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Antitrust Month in Review – February 2020

March 19, 2020 Download PDF

February was a particularly active month for the Federal Trade Commission (FTC). The Commission sued to block three mergers: one in the shaving industry, one in the coal mining industry and one in the healthcare industry. The FTC also settled a matter involving issues of market allocation and board interlocks. The Antitrust Division of the Department of Justice (DOJ) also had an active month in criminal enforcement, while several states and the District of Columbia lost their bid to block the Sprint-T-Mobile merger. At the end of the month, the United States Court of Appeals for the Seventh Circuit issued a significant monopolization opinion.

We discuss these and other developments below.

US – DOJ/FTC/State Attorney General Merger

After FTC Sues to Block Acquisition of Harry’s, Inc., Parties Abandon Transaction

On February 3, the FTC announced that it would seek to block Edgewell Personal Care Company’s acquisition of Harry’s, Inc., which the FTC says was a “key competitor” in the shaving industry. According to the FTC, “[t]he loss of Harry’s as an independent competitor would remove a critical disruptive rival that has driven down prices and spurred innovation in an industry that was previously dominated by two main suppliers, one of whom is the acquirer.” In announcing the action, the FTC characterized Harry’s as “a uniquely disruptive competitor in the wet shave market” which “forced its rivals to offer lower prices, and more options, to consumers across the country.” The FTC alleged that “the proposed acquisition would eliminate important and growing competition among suppliers of wet shave razors, and would inflict significant harm on consumers of razors across the United States.”  A week after the FTC announced its action, the parties announced that they terminated their merger agreement. Press Release, Fed. Trade Comm’n, FTC Files Suit to Block Edgewell Personal Care Company’s Acquisition of Harry’s, Inc. (Feb. 3, 2020); Press Release, Fed. Trade Comm’n, Statement of Daniel Francis, Deputy Director of FTC Bureau of Competition, Regarding Announcement that Edgewell Personal Care Company has Abandoned Its Proposed Acquisition of Harry’s, Inc. (Feb. 10, 2020).

FTC Sues to Block Formation of Coal Mining Joint Venture

On February 26, the FTC announced that it filed an administrative complaint and an action in federal district court seeking to enjoin the formation of a joint venture to combine the coal mining operations of Peabody Energy Corporation and Arch Coal in Wyoming’s Southern Powder River Basin [SPRB], which the FTC alleges “would eliminate the substantial head-to-head competition between the two largest coal miners in the United States” and “would likely raise coal prices to power-generating utilities that provide electricity to millions of Americans.” The FTC asserts a relevant product market for SPRB coal, which, the complaint alleges, “is distinguishable from coal mined elsewhere in the United States (e.g., the Illinois Basin, the Uinta Basin located in Utah and Colorado, and coal mined in the Appalachian region) by a number of key factors that are important to electric power producers”; and that coal from other regions does not act as a price constraint on SPRB coal, including for reasons related to environmental regulations and shipping costs. The complaint also cites high costs to switch to alternative fuel sources. Press Release, Fed. Trade Comm’n, FTC Files Suit to Block Joint Venture between Coal Mining Companies Peabody Energy Corporation and Arch Coal (Feb. 26, 2020).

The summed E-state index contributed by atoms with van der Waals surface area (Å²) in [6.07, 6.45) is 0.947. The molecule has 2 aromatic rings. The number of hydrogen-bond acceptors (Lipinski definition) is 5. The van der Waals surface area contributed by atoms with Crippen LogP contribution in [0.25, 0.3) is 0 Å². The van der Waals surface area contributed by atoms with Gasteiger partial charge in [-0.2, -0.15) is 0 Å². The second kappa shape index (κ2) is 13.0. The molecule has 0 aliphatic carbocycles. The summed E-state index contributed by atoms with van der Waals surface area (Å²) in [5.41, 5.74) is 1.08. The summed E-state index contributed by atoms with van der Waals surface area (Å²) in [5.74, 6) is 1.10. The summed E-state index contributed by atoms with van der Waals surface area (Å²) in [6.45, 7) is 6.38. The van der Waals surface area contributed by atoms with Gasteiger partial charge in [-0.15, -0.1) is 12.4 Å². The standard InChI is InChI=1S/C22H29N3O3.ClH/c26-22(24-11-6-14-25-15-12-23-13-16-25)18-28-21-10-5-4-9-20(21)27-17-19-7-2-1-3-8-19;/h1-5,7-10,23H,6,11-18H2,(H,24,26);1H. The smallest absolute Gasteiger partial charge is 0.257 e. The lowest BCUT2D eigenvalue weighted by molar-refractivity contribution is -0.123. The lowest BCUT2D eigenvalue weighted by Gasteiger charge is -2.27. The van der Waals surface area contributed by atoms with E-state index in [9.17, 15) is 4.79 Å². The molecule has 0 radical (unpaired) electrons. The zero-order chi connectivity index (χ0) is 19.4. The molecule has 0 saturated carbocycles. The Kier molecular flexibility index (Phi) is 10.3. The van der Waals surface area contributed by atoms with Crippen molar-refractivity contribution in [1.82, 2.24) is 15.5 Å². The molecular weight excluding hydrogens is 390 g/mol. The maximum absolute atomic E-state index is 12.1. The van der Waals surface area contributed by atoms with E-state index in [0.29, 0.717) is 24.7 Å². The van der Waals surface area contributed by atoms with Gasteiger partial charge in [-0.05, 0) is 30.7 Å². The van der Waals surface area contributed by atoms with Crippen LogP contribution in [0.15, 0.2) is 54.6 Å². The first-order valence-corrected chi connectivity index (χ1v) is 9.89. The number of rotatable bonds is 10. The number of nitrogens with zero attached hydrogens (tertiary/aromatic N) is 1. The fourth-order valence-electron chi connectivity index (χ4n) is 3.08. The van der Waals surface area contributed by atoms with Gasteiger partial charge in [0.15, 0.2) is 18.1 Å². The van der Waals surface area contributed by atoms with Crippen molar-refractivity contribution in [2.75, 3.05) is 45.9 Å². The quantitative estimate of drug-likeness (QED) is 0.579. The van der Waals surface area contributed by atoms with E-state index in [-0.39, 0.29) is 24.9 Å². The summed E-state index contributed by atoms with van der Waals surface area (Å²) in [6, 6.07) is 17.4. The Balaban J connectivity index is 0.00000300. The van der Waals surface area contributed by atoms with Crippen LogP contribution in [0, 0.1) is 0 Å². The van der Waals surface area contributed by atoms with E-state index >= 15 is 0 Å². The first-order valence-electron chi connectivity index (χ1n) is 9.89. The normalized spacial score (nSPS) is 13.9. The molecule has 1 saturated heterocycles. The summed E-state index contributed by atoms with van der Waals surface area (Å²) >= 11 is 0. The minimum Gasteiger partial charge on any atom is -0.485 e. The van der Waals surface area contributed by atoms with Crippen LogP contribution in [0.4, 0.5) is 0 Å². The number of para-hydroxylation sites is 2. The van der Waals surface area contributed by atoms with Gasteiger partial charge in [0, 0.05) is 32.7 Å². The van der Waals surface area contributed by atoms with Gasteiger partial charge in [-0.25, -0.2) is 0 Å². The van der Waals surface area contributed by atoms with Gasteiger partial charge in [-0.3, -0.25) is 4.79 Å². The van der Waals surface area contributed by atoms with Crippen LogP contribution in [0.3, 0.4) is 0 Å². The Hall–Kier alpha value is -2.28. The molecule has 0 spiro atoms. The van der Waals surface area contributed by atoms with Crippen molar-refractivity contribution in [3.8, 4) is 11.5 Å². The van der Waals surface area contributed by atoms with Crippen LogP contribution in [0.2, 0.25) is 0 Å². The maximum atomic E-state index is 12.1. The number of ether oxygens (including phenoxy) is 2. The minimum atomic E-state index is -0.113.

FTC Sues to Block Merger of Philadelphia Hospital Systems

On February 27, the FTC announced that it filed an administrative complaint and an action in federal district court seeking to enjoin the merger of Jefferson Health and Albert Einstein Healthcare Network. The FTC alleges that the “proposed merger would eliminate the robust competition between Jefferson and Einstein for inclusion in health insurance companies’ hospital networks to the detriment of patients.” According to the FTC, “Einstein’s GAC [general acute care] hospitals compete significantly with Jefferson’s GAC hospitals in and around North Philadelphia and Montgomery County” and “as a result of the merger, the parties would control at least 60% of the inpatient GAC hospital services market in and around North Philadelphia, and at least 45% of that market in and around Montgomery County.” The FTC also alleges that the combined system “would control at least 70% of the inpatient acute rehabilitation services market in the Philadelphia area.”  Press Release, Fed. Trade Comm’n, FTC and Commonwealth of Pennsylvania Challenge Proposed Merger of Two Major Philadelphia-area Hospital Systems (Feb. 27, 2020).

DOJ Requires Divestiture in Plastics Packaging Acquisition